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Former chairman of the University Grants Commisson Arun Nigavekar has said that experimenting with a multi-layered higher education structure involving private universities and education providers is imperative for India to meet the growing requirement of skilled manpower for high economic growth. "There are enormous opportunities on this front for universities from India and the United Kingdom (UK)," he said at a two-day India-UK Education Partnership Forum meeting, which began here on Monday 23rd April, 2012.
"This is despite the two countries pursuing different structures of higher education at present," he added. Nigavekar said, "The Indian government's policies like the Right to Free and Compulsory Education Act, the Sarva Shiksha Abhiyaan (SSA) for universalisation of elementary education, and the Rashtriya Madhyamik Shiksha Abhiyaan - an extension of SSA to the secondary level - are bound to create a larger pressure on the country's higher and professional education by 2020." "The existing number of 130 million students in Indian higher education is projected to go up to 400 million in next two decades or more owing to these policies," he said. This growth calls for a multi-layered strategy, including the need to bring in private equity players," he added. "The Maharashtra government has made a move in this direction by clearing the private universities' bill, which will become a positive driving force of education in the state," said Nigavekar. "Private universities will not only bring in investments but also a whole new dimension and approach to higher education," he added. "The Maharashtra Public Universities Act, 2011, which is expected to be tabled during the monsoon session of the state legislature, also carries several path-breaking provisions for promoting international collaborations and partnerships with foreign institutions," he said. Mushtaq Birader, the Mumbai-based deputy director of UK Trade and Investment, which acts as facilitator for the UK-based businesses to invest abroad, said, "India has much to offer to the UK besides students to our courses. There has been a significant shift in the thinking of the UK higher education in terms of going beyond attracting students, curriculum and faculty exchange, to build partnerships and collaborations with countries like India." Deputy Secretary to the state department of higher and technical education Abhay Wagh provided an overview of the changes introduced by the government to encourage technical education and skill development in the last decade. He said the state government was also in favour of supporting collaborative efforts between Indian and UK institutions. Chairman of All-India Shri Shivaji Memorial Society Shrimant Shahu Maharaj, executive director of MIT group of institution, Sunil Karad, vice-chancellor of Symbiosis International University Bhushan Patwardhan were also present. Nineteen delegates from 13 UK universities are participating in the meet that will explore tie-ups with Indian higher education institutions.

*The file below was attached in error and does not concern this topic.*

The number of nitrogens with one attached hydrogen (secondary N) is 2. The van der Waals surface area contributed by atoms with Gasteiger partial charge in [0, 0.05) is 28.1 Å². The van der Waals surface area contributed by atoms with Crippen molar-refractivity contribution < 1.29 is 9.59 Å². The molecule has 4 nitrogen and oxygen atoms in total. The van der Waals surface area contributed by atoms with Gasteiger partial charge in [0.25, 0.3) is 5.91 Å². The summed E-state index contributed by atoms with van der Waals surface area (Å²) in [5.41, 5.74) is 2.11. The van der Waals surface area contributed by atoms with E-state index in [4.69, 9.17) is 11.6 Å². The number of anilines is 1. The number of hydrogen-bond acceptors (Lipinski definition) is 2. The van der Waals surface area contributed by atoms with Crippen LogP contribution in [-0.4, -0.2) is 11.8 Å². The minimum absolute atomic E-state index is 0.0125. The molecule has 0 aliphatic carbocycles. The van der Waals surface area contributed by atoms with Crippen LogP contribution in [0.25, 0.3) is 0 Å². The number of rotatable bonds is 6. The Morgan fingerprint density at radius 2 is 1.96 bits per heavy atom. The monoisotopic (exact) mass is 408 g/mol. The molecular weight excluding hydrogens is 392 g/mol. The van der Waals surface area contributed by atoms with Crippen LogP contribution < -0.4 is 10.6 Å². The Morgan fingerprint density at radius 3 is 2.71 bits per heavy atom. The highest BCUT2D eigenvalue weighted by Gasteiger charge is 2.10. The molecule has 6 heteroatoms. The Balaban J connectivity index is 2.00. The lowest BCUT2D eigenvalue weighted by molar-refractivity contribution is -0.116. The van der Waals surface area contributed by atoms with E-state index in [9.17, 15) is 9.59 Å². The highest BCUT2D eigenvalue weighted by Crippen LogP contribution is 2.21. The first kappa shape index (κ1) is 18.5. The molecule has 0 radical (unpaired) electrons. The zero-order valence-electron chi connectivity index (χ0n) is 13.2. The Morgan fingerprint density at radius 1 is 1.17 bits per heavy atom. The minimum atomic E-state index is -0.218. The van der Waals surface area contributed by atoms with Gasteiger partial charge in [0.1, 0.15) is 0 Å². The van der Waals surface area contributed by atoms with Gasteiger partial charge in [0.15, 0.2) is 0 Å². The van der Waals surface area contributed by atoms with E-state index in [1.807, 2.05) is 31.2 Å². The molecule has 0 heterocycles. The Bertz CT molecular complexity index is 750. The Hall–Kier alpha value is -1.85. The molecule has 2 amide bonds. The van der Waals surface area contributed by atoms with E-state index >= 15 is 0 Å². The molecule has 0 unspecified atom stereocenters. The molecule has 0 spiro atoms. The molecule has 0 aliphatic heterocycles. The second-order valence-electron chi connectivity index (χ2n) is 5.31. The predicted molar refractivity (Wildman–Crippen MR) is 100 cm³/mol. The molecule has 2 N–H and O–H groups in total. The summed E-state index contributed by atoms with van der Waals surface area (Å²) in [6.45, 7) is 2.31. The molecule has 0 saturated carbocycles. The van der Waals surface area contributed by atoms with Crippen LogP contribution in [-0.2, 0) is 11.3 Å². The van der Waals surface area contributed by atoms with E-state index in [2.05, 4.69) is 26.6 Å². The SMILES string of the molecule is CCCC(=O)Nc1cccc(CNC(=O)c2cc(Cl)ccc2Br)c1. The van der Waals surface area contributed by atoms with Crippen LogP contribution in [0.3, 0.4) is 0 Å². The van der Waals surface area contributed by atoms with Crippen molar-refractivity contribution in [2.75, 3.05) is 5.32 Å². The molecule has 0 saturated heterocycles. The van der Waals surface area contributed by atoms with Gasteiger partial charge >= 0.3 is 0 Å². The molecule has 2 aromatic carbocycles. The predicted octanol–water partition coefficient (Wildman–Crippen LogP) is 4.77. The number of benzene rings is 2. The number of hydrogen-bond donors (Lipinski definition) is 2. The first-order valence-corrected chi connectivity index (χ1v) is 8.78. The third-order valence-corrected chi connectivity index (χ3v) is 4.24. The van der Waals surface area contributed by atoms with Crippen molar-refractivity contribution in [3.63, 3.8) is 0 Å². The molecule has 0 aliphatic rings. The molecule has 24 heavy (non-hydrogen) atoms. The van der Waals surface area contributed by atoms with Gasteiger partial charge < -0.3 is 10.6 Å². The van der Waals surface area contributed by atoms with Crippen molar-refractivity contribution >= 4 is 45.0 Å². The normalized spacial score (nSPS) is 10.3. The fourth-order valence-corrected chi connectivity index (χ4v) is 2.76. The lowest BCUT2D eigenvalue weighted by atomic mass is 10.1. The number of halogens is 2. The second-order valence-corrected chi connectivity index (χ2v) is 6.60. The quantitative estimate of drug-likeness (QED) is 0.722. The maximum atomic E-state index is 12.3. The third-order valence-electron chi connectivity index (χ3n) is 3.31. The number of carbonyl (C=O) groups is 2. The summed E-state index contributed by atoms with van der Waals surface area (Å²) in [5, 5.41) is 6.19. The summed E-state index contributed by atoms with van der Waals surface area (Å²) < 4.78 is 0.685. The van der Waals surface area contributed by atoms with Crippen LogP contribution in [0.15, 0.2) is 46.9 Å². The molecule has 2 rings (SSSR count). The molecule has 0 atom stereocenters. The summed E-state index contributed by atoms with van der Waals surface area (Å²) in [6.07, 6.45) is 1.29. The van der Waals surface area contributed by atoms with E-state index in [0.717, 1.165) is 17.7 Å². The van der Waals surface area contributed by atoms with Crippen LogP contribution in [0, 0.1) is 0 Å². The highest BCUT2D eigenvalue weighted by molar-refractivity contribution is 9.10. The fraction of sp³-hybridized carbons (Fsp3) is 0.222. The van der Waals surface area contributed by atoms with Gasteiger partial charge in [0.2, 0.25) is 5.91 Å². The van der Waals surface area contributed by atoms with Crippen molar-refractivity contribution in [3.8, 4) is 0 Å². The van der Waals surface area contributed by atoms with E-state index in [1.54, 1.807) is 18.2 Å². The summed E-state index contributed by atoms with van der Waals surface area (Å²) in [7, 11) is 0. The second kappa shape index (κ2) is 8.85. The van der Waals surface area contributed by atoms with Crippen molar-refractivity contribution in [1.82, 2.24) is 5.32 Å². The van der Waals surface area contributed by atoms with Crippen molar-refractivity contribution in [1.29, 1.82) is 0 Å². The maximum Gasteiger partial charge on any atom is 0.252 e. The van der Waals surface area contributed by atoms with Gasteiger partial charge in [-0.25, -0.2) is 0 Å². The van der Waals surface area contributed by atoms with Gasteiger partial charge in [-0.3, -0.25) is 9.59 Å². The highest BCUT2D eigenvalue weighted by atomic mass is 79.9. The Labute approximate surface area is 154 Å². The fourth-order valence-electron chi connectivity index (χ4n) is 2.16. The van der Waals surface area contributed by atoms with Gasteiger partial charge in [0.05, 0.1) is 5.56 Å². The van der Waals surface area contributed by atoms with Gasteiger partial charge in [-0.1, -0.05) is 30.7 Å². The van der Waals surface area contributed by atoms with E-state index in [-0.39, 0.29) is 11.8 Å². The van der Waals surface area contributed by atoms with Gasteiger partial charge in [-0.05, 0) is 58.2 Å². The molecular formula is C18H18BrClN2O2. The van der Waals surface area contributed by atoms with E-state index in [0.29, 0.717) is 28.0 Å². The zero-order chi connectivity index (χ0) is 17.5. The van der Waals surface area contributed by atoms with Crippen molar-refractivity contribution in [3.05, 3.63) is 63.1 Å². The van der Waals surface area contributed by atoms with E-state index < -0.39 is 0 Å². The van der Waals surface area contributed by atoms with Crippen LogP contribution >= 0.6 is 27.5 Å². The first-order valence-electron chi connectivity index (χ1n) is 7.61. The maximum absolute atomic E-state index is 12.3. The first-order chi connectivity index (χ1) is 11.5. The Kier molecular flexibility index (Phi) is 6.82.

Courtesy: Times of India
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